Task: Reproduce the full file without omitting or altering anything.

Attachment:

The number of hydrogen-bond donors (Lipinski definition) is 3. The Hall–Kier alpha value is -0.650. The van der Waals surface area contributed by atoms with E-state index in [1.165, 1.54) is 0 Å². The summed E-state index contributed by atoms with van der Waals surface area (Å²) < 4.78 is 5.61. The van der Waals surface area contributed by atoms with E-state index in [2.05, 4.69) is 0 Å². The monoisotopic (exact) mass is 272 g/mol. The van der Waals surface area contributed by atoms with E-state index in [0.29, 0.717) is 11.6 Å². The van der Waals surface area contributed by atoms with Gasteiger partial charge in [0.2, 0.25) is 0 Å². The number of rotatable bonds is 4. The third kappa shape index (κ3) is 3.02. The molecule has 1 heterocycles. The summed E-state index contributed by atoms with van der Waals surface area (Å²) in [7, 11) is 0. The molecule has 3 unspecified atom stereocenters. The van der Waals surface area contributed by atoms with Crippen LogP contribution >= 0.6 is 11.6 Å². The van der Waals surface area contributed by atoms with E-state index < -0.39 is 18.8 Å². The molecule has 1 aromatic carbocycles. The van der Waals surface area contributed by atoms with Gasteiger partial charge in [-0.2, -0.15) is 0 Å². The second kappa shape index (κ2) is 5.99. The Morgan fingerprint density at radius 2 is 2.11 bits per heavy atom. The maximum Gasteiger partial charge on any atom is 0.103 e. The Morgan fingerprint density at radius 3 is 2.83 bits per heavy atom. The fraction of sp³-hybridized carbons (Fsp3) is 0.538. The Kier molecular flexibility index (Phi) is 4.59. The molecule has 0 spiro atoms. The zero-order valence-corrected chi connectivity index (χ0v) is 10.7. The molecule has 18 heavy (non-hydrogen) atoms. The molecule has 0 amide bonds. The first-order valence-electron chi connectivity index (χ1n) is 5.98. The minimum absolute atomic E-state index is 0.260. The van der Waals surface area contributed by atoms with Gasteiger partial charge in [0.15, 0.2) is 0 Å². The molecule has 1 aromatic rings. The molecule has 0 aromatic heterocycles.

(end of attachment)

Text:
The number of hydrogen-bond donors (Lipinski definition) is 3. The Hall–Kier alpha value is -0.650. The van der Waals surface area contributed by atoms with E-state index in [1.165, 1.54) is 0 Å². The summed E-state index contributed by atoms with van der Waals surface area (Å²) < 4.78 is 5.61. The van der Waals surface area contributed by atoms with E-state index in [2.05, 4.69) is 0 Å². The monoisotopic (exact) mass is 272 g/mol. The van der Waals surface area contributed by atoms with E-state index in [0.29, 0.717) is 11.6 Å². The van der Waals surface area contributed by atoms with Gasteiger partial charge in [0.2, 0.25) is 0 Å². The number of rotatable bonds is 4. The third kappa shape index (κ3) is 3.02. The molecule has 1 heterocycles. The summed E-state index contributed by atoms with van der Waals surface area (Å²) in [7, 11) is 0. The molecule has 3 unspecified atom stereocenters. The van der Waals surface area contributed by atoms with Crippen LogP contribution >= 0.6 is 11.6 Å². The van der Waals surface area contributed by atoms with E-state index < -0.39 is 18.8 Å². The molecule has 1 aromatic carbocycles. The van der Waals surface area contributed by atoms with Gasteiger partial charge in [-0.2, -0.15) is 0 Å². The second kappa shape index (κ2) is 5.99. The Morgan fingerprint density at radius 2 is 2.11 bits per heavy atom. The maximum Gasteiger partial charge on any atom is 0.103 e. The Morgan fingerprint density at radius 3 is 2.83 bits per heavy atom. The fraction of sp³-hybridized carbons (Fsp3) is 0.538. The Kier molecular flexibility index (Phi) is 4.59. The molecule has 0 spiro atoms. The zero-order valence-corrected chi connectivity index (χ0v) is 10.7. The molecule has 18 heavy (non-hydrogen) atoms. The molecule has 0 amide bonds. The first-order valence-electron chi connectivity index (χ1n) is 5.98. The minimum absolute atomic E-state index is 0.260. The van der Waals surface area contributed by atoms with Gasteiger partial charge in [0.15, 0.2) is 0 Å². The molecule has 1 aromatic rings. The molecule has 0 aromatic heterocycles.